I’m not saying to be completely paranoid about all this stuff. They can be extremely useful gadgets and make life extremely convenient and comfortable. Just show good judgment and think about the possible downsides of introducing all these things into your home. Be selective in what you install and exercise good security practices.
Install a malware detection tool and firewall
I’ve heard it often said these days that malware detection tools and firewalls are no longer needed. That the internet “has moved on.” Yet these are the same people who end up with hacked Facebook accounts and click on email links. The sad fact is that malware has gone nowhere and intends to go nowhere. It has always been around. So it would be highly irresponsible not to have some protection.
Granted, Windows does have a built-in firewall and a malware tool called Microsoft Defender. But it isn’t the best out there, and there are definitely better alternatives for Windows PCs. On the Apple side, malware is less common (don’t attack me, Apple haters), but you can still get all the big-name companies offering Mac versions of their products. It’s better to be safe than sorry. There are also malware detection tools for iPhone and Android.
Install all security patches for Windows and Mac computers
If you use a Windows PC or a Mac (more a Windows PC than a Mac), you may get really irritated at the constant demands to update your PC with the latest patches. But you should remember that the more your computer gets patched, the more secure it will be.
Password-protect your home Wi-Fi network
Having an open Wi-Fi network (one that isn’t password-protected) is a really bad idea. Not only will you have neighbors and strangers leeching off your connection, but anyone can use your internet to download anything illegal. Whether that’s music, movies, or, God forbid, pornography, that will be on you if the police come knocking at the door. Failure to add a password to your Wi-Fi network is not a viable defense in court.
If there is no password on your router, go to the router page immediately and add one. Usual password rules apply. No pet names, squirrel noises, tribal oaths, or birthdays.
Make backups of everything on your computer and phone
This is another thing that we constantly preach here at Android Authority Death Star HQ. Back up everything. Make a backup of the backup of the backup. Automate that backup. Encrypt that automated backup. Be obsessed with backups.
Whether it’s backing up your Android phone, iPhone, Windows computer, Mac computer, or WhatsApp messages, keep backing up. Then if something should happen to your device, you can instantly restore your last version of it.
Make your phone passcode longer and more complex
Phone passcodes are usually four digits by default. While this makes remembering them and typing them in very convenient, it doesn’t take long for someone to brute-force their way in. However, if you extend that PIN code to six digits, it suddenly becomes much more difficult and longer to break in. Extend it even further to nine digits, and short of a supercomputer, nobody has a chance of getting into your device.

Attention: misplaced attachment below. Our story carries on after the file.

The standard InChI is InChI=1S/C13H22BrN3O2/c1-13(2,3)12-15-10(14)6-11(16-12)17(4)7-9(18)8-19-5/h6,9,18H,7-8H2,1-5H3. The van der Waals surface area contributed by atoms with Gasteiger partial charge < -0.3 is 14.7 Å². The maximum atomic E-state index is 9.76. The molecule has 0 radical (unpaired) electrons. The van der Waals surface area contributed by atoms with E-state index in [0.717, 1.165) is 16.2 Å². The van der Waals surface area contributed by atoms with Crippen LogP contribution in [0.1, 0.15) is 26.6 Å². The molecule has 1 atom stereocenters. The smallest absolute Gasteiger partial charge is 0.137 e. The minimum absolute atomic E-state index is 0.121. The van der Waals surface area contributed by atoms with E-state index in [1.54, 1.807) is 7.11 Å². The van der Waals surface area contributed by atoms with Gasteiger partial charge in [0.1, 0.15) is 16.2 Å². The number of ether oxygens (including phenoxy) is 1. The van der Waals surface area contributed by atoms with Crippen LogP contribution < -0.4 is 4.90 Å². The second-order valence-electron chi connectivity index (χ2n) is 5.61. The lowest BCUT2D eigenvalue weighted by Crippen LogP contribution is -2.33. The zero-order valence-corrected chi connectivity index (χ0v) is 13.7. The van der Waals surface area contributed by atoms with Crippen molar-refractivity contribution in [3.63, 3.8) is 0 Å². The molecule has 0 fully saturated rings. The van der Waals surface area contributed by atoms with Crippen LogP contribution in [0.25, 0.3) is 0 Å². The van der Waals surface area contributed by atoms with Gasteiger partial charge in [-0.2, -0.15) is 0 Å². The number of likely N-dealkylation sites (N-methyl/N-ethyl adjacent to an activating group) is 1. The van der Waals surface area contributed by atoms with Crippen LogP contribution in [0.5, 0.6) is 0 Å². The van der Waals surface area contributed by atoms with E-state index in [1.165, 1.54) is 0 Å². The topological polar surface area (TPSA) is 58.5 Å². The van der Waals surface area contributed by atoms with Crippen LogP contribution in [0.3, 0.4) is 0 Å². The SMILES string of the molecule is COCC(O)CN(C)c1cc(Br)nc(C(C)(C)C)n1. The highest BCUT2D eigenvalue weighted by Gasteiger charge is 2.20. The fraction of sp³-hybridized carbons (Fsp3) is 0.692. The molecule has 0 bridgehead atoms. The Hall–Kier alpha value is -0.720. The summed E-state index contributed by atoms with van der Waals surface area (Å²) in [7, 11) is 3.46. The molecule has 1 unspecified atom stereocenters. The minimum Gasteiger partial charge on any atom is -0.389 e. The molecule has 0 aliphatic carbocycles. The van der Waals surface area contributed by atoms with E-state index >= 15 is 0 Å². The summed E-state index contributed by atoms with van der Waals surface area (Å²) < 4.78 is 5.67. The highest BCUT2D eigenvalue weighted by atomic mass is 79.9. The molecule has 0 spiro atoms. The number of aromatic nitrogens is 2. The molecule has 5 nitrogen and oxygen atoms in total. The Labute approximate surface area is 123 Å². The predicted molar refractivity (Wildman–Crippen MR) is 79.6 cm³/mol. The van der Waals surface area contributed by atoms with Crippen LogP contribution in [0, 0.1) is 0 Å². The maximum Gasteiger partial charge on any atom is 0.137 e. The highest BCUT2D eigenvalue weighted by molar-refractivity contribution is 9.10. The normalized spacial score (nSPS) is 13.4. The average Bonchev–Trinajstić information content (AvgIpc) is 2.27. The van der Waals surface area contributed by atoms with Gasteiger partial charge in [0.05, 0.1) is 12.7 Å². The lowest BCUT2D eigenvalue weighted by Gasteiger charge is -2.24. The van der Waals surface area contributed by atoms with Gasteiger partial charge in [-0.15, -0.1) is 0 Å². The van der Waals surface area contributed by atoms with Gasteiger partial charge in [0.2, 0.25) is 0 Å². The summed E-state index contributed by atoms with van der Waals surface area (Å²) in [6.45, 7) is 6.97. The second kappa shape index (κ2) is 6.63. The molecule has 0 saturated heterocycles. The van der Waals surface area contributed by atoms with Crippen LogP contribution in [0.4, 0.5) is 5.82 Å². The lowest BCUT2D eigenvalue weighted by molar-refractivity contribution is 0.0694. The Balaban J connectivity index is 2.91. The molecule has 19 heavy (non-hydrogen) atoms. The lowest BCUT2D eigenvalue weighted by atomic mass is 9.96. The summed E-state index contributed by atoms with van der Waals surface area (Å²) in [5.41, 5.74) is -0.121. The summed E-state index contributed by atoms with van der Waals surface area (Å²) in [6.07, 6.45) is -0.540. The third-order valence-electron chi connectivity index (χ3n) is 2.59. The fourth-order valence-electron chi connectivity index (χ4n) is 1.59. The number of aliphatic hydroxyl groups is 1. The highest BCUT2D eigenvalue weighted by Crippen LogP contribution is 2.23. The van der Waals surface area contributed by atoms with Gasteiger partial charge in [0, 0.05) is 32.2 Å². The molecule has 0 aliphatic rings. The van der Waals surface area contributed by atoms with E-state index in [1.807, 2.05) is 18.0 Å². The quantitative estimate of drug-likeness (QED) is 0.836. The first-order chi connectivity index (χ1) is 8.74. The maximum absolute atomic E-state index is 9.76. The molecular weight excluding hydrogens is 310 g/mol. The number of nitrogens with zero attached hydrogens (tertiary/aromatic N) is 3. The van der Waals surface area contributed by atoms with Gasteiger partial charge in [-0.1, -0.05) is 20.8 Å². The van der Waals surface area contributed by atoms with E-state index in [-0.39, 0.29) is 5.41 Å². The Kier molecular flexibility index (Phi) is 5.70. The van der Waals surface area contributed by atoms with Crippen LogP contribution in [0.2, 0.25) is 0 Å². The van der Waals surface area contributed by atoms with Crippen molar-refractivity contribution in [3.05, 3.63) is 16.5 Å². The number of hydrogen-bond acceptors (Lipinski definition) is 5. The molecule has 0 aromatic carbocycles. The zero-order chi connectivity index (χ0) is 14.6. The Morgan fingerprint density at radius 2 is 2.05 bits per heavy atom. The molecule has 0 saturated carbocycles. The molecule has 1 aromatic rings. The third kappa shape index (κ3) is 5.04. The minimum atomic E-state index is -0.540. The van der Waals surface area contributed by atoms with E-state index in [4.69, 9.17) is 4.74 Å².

On an iPhone, you can change your passcode by:
- Go to Settings > Face ID & Passcode.
- Tap Change Passcode.
- Once you enter your old passcode, tap Passcode Options.
- Choose either Custom Numeric Code (all numbers) or Custom Alphanumeric Code (letters and numbers.)
On an Android phone, you can change the passcode by:
- Go to Settings > Security > Screen Lock (the wording may vary depending on your Android model.)
- Enter your old PIN.
- Choose the style of the new PIN and enter it.
Encrypt your computer
Encrypting your computer has become so much easier over the past years. Windows gives Bitlocker to anyone with a professional version of Windows, and Mac computers have built-in encryption with FileVault.
We have published a tutorial on how to encrypt a Windows or Mac computer. We recommend you read it and do it.
Be careful with certain file types
But saying that, other file formats are not immune. It is possible, for example, to hide a virus or a hidden script inside a JPG image file.
Run any downloaded suspicious files through VirusTotal
If you absolutely have to download a file, run it through VirusTotal first. This scans files online without having to download them first, using multiple anti-virus services. It also checks URLs. You can upload already downloaded files, scan undownloaded ones by providing the URL, or email a suspicious file.
The process is made even simpler by the use of browser extensions, so you can just right-click on the file link.
Give an identity password to companies you’re a customer with
Tell your cable company, phone company, and internet provider not to talk to anyone about your account without providing a password first. Social engineering is becoming more common, which is when someone calls up pretending to be you to gain details about your account.
So put a password or PIN on your account to stop this from happening. Most big companies already have this feature, but some require you to opt in by requesting it.